While thinking that there was such a thing as basic courtesy, amongst those with higher standards than others, the lines between courtesy, frugality and luxury would start to blur. And Carynne just focused on other things rather than weighing the scales between them.
The most important thing was the ending of the novel and the male lead’s taste.
Raymond’s taste was important. Carynne’s judgement on value was not very important.
“Is Father making you do this?”
As Helen’s eyes scrunched up, a masseuse entered. She took off Carynne’s clothes with skilled hands and lay her down on the wooden bed. Her entire body was wiped with a piece of cloth that was soaked with rose water.
The wound still hurt, so Carynne groaned. Eventually, Helen stopped the masseuse from wiping Carynne’s body and spoke.
“Taking a bath might be too much for you.”
“Then it should be enough to just apply scented oil.”
The wound would likely open again.
With Carynne’s hair pulled back, Donna washed her scalp and hair with water and applied scented oils again while her hair was up.
“Since you’re good at handling laundry, you’re good at washing hair, too, huh?”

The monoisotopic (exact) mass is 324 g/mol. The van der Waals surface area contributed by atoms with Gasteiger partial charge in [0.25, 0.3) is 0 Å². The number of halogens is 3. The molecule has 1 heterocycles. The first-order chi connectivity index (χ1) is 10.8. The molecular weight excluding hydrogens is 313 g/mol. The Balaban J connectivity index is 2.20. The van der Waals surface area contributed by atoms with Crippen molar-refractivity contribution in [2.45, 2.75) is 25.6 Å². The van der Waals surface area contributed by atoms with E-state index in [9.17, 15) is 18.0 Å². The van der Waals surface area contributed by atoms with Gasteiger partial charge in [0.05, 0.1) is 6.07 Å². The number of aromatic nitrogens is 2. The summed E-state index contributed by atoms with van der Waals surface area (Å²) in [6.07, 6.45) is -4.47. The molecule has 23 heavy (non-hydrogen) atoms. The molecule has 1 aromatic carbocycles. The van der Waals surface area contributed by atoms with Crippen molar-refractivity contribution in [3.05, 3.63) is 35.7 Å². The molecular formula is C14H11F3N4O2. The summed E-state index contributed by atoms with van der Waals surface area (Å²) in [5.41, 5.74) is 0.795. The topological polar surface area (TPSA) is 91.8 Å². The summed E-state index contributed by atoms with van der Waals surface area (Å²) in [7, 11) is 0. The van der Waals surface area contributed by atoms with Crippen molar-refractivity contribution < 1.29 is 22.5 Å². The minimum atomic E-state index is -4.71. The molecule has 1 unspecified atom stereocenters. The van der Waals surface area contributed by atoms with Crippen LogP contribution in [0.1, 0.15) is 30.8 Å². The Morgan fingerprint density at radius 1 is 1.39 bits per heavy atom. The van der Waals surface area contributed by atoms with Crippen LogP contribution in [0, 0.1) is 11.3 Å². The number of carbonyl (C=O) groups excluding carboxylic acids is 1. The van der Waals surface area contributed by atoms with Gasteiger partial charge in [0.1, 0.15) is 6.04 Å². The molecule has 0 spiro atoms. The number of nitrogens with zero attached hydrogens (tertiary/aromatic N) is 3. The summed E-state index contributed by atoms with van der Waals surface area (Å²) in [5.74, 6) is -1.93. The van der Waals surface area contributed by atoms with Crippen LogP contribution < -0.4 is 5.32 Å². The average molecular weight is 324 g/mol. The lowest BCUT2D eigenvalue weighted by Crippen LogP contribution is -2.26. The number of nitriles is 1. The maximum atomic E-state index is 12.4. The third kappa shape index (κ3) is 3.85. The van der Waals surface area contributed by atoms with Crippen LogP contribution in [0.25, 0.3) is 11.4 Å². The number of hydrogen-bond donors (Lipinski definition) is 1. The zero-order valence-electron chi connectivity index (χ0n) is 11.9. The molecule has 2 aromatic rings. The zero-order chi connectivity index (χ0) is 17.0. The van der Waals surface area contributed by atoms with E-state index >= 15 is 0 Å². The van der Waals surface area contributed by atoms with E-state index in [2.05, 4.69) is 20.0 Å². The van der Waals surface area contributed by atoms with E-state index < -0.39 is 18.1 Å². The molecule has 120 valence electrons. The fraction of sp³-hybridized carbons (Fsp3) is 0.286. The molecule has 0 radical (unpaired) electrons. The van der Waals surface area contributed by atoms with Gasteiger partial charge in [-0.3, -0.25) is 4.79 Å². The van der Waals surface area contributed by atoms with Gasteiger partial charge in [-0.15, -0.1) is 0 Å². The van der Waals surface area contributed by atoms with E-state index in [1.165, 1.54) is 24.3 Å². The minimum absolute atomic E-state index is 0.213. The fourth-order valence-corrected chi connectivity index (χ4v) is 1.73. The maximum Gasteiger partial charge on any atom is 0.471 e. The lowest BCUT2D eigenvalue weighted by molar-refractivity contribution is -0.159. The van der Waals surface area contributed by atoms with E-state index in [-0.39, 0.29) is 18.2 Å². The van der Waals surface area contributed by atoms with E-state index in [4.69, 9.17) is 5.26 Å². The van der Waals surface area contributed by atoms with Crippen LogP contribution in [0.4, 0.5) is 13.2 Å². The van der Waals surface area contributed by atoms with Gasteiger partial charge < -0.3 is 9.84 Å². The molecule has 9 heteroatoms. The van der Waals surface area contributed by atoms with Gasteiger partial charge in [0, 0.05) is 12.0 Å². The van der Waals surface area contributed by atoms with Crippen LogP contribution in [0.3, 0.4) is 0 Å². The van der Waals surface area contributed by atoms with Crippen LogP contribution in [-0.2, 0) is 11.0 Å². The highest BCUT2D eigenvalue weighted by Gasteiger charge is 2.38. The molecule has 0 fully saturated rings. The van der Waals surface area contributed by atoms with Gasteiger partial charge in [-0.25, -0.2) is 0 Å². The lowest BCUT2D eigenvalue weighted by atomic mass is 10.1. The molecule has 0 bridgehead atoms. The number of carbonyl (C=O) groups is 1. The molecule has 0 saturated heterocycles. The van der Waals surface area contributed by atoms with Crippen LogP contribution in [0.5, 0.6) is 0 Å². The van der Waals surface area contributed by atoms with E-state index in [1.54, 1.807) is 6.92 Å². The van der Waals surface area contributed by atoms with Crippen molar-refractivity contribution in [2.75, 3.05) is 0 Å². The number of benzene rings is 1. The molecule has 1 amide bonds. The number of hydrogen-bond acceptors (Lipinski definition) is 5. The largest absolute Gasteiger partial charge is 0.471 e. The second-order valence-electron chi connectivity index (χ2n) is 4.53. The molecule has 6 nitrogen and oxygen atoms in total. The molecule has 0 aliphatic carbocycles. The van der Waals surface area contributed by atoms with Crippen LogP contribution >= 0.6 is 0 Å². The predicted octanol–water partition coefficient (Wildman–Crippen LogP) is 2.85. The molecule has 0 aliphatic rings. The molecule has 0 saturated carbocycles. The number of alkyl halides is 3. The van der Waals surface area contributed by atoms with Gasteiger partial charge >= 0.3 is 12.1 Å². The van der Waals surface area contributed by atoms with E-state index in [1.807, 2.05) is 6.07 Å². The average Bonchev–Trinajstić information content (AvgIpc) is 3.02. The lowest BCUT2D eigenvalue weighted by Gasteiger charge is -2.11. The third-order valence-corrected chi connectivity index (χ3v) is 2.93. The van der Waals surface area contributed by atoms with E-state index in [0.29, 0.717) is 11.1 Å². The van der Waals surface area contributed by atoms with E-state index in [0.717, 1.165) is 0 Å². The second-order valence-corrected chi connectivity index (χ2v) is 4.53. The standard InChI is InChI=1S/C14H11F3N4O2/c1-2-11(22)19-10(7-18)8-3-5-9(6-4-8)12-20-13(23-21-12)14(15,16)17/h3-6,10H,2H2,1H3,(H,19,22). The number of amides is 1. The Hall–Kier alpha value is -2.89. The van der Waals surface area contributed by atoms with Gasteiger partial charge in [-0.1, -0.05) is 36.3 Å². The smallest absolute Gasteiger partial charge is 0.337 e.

“Is there really a reason for me to look good in front of Sir Raymond?”
“There is! First, compared to Isella… to Miss Evans, Milady is much more beautiful, so it will be a proud moment. Second… what else…”
To earn money. Carynne could hear Helen and the masseuse chuckling. Donna didn’t answer in the end, but considering the laughter between that silence, Carynne already knew.
Dullan was an unwelcome incumbent fief lord. He’s someone who didn’t suit the beautiful ‘lady’. Helen wanted Carynne to look good in front of Raymond so openly.
It’s not that she wouldn’t think of Dullan as Carynne’s husband, it’s just that she thought of him as a spare who wasn’t good enough for Carynne.
Carynne wasn’t offended by this arrogance. She didn’t feel compelled to defend or foster animosity towards Dullan.
Rather, she had the urge to spoil the mood.